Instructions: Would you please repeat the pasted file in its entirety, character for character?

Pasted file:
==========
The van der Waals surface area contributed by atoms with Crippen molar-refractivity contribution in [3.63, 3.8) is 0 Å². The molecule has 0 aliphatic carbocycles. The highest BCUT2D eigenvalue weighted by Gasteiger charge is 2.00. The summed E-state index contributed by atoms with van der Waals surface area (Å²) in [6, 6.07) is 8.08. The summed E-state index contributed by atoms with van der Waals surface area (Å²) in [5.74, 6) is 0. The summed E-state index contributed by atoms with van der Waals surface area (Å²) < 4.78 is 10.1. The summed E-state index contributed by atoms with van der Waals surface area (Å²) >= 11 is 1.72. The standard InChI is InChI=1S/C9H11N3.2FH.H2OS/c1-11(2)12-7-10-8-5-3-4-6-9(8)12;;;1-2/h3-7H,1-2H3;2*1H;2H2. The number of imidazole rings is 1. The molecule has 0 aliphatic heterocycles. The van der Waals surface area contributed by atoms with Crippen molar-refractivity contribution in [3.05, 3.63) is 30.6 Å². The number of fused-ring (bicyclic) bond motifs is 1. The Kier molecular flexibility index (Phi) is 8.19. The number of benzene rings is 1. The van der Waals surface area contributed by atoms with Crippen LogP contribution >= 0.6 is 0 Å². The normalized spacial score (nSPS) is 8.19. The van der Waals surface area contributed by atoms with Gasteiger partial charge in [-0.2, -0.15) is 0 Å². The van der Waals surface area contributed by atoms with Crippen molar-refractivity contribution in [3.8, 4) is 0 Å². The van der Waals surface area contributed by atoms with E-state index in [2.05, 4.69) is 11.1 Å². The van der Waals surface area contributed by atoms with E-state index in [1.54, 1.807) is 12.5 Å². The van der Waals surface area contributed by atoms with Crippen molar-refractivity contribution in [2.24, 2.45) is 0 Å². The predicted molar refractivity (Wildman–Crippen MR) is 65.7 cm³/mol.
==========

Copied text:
The van der Waals surface area contributed by atoms with Crippen molar-refractivity contribution in [3.63, 3.8) is 0 Å². The molecule has 0 aliphatic carbocycles. The highest BCUT2D eigenvalue weighted by Gasteiger charge is 2.00. The summed E-state index contributed by atoms with van der Waals surface area (Å²) in [6, 6.07) is 8.08. The summed E-state index contributed by atoms with van der Waals surface area (Å²) in [5.74, 6) is 0. The summed E-state index contributed by atoms with van der Waals surface area (Å²) < 4.78 is 10.1. The summed E-state index contributed by atoms with van der Waals surface area (Å²) >= 11 is 1.72. The standard InChI is InChI=1S/C9H11N3.2FH.H2OS/c1-11(2)12-7-10-8-5-3-4-6-9(8)12;;;1-2/h3-7H,1-2H3;2*1H;2H2. The number of imidazole rings is 1. The molecule has 0 aliphatic heterocycles. The van der Waals surface area contributed by atoms with Crippen molar-refractivity contribution in [3.05, 3.63) is 30.6 Å². The number of fused-ring (bicyclic) bond motifs is 1. The Kier molecular flexibility index (Phi) is 8.19. The number of benzene rings is 1. The van der Waals surface area contributed by atoms with Crippen LogP contribution >= 0.6 is 0 Å². The normalized spacial score (nSPS) is 8.19. The van der Waals surface area contributed by atoms with Gasteiger partial charge in [-0.2, -0.15) is 0 Å². The van der Waals surface area contributed by atoms with Crippen molar-refractivity contribution in [3.8, 4) is 0 Å². The van der Waals surface area contributed by atoms with E-state index in [2.05, 4.69) is 11.1 Å². The van der Waals surface area contributed by atoms with E-state index in [1.54, 1.807) is 12.5 Å². The van der Waals surface area contributed by atoms with Crippen molar-refractivity contribution in [2.24, 2.45) is 0 Å². The predicted molar refractivity (Wildman–Crippen MR) is 65.7 cm³/mol.